SPRING STREET MILE ATTRACTS REGIONAL TALENT; OFFERS UNIQUE PRIZE MONEY STRUCTURE
Connecticut’s fastest mile is quickly becoming a regional highlight for its deeply talented fields, fast times, and its many unique offerings. The Spring Street Mile, hosted by Manchester Running Company (MRC), will be run for the fifth time on June 11th in Manchester, CT and race director Patrick Byrne has thought of everything a runner might want in an event.
The Spring Street Mile is, appropriately named, a one-mile assault down Spring Street in Manchester, CT. While Manchester is home to one of the largest races in New England (the Thanksgiving Day Manchester Road Race), the Spring Street Mile offers a much quieter setting in a residential area of the town of 55,000. The mile event, on a USATF certified course, is a point-to-point course with a drop of 135 feet in elevation. After an initial ascent for the first 100 meters of the course, runners are treated to a gentle rolling course that, while very fast, is also very runnable.
“We wanted a course that would be fast, but not injure someone,” said Byrne. “You don’t want to be running so fast that you need throw on the brakes in order to not fall over, this course offers you the chance to be really smooth, but also very fast.” Though Byrne admits the very last 100 meters of the course is the steepest and thus the most challenging, it also makes for an incredibly fast finish.
The winner of the 2015 edition of the race was NY/NJ Track Club star Erik Berg, who covered the course in 3:55, and the last quarter in 56 seconds. Central Connecticut State University alum Elizabeth Eberhardt has won the race the last two years – last year she ran 4:42, running away from her competition in the final 400 meters. The race also serves up some great team competition as it plays host to the USATF-CT Road Racing 1-Mile Championship.
Prize Money & Talent
For a smaller race, Manchester Running Company attracts big talent. In addition to Berg, in 2015 the men’s side featured studs Dan Vassallo, Pat Fullerton, Patrick Hubbel and Austin Trainor from outside of CT, in addition to all the local talent. In the last two years, 24 men have broken 4:20 and Berg’s 3:55 is the fastest mile ever run in Connecticut; three men broke four in 2015.
On the women’s side, Eberhardt has had her way the last two years, but she’s faced plenty of competition from the CT ladies. Seven women have broken five minutes in the last two years and four were under 4:50 a year ago.
MRC rewards that competition with a $1,250 individual prize purse, another $2,100 is available for USATF-CT teams. $300 goes to the winner, $150 for second and $75 for third – not bad for a race with less than 200 people. Masters winners are also rewarded with a $50 check to the winner.
In 2016, MRC is upping the ante and making the race more interesting by offering intermittent prize money ($25) for the first runner in each race to pass through the half mile and ¾ mile mark. Byrne claims, “we wanted to make it just a little more interesting and see if it changes the way moves are made in the race, potentially a winner could take home $350 if they led the entire second half of the race.”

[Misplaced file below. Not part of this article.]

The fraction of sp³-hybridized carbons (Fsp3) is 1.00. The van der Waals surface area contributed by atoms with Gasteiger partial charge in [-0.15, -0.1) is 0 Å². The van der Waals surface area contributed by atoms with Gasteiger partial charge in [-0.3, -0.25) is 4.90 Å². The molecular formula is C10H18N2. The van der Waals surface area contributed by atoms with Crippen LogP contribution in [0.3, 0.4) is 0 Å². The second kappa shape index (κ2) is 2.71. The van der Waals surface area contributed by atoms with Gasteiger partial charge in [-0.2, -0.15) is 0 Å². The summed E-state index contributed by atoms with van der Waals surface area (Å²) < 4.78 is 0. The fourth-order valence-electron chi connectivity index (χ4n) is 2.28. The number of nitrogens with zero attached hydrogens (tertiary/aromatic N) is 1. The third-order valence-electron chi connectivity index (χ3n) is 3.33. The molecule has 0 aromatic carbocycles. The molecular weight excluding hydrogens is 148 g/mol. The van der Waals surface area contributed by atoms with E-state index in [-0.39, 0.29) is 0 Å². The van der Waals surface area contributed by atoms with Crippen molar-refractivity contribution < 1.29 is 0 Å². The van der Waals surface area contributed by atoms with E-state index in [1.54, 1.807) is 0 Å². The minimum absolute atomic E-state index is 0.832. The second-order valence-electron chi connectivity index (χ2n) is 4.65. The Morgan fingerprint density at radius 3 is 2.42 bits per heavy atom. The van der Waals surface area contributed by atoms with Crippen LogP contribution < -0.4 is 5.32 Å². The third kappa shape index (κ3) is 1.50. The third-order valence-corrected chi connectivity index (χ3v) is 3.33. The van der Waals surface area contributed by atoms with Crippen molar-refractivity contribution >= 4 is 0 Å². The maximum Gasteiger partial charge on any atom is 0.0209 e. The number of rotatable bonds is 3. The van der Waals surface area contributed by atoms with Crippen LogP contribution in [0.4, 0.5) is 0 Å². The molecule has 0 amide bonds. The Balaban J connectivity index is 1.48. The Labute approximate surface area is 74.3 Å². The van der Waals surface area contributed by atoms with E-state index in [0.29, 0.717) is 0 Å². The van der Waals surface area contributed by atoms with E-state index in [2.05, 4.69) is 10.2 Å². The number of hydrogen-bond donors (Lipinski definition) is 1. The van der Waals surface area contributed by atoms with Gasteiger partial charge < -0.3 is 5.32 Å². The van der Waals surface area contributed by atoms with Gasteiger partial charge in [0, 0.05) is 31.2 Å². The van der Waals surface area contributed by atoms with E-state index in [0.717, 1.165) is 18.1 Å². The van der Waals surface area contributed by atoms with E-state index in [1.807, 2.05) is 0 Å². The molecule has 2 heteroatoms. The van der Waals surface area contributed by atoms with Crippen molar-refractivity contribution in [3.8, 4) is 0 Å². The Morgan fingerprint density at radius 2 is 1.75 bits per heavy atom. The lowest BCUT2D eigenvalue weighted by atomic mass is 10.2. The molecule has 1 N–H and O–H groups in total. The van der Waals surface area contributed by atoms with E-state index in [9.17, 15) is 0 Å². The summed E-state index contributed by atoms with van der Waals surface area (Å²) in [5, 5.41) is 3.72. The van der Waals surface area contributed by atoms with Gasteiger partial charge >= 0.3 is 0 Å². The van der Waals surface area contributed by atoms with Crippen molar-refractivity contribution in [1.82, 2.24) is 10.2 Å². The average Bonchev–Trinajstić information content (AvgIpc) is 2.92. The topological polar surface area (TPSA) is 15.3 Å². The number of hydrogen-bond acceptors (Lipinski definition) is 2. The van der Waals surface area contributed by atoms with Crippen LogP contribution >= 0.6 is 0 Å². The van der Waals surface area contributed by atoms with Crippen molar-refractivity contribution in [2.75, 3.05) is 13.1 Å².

Separate Men’s and Women’s Races
When organizing a race that was so fast, Manchester Running Company decided to make two separate races for a number of reasons. The women run first at 9:00 a.m. and the men are sent just ten minutes later.
“First and foremost, it was for safety,” said Byrne. “We didn’t want to mix so many speeds together all on one starting line, having two separate races makes it exponentially safer for everyone.”
In addition to safety, Byrne claims it’s much more fun for everyone to have the separate races. While the men are warming up, they can watch the women’s race unfold. When the women are cooling down, they can see the men going. If you’re going to pay the entry fee (which isn’t much – only $20) you might as well get some entertainment value for your investment.
The separate races also allows MRC to film both races and offer commentary which you really only see at major international competitions. “If you started everyone together, you really are only filming the men’s race, you might see the women way in the background, but you can’t see what’s going on,” said Byrne.
Finally, the two different races offer a unique championship experience you don’t often see on the roads. The Spring Street Mile is the only USATF-CT Grand Prix race that is a true men’s championship and women’s championship, you won’t get help from teammates of the opposite sex.
Byrne concludes by saying, “I can’t really speak for the ladies, but I would be intimidated and grossed out if I was a woman, having to step on the line with a bunch of hairy, sweaty men every week. The mile is a race where I hope the start is just a little more relaxed for both genders.”
With a race designed with the competitive runner in mind, the Spring Street Mile is worth the trip to Manchester – even if you don’t win, there is something for everyone at this race. Say you don’t have a great day at the mile, the event also features the Life Without Limits 5k Run, Walk & Roll right after it. So stick around and watch the inspiring duo of Rick & Dick Hoyt (along with many of their friends) take to the streets to benefit United Cerebral Palsy of Greater Hartford.
For complete race information visit www.springstreetmile.com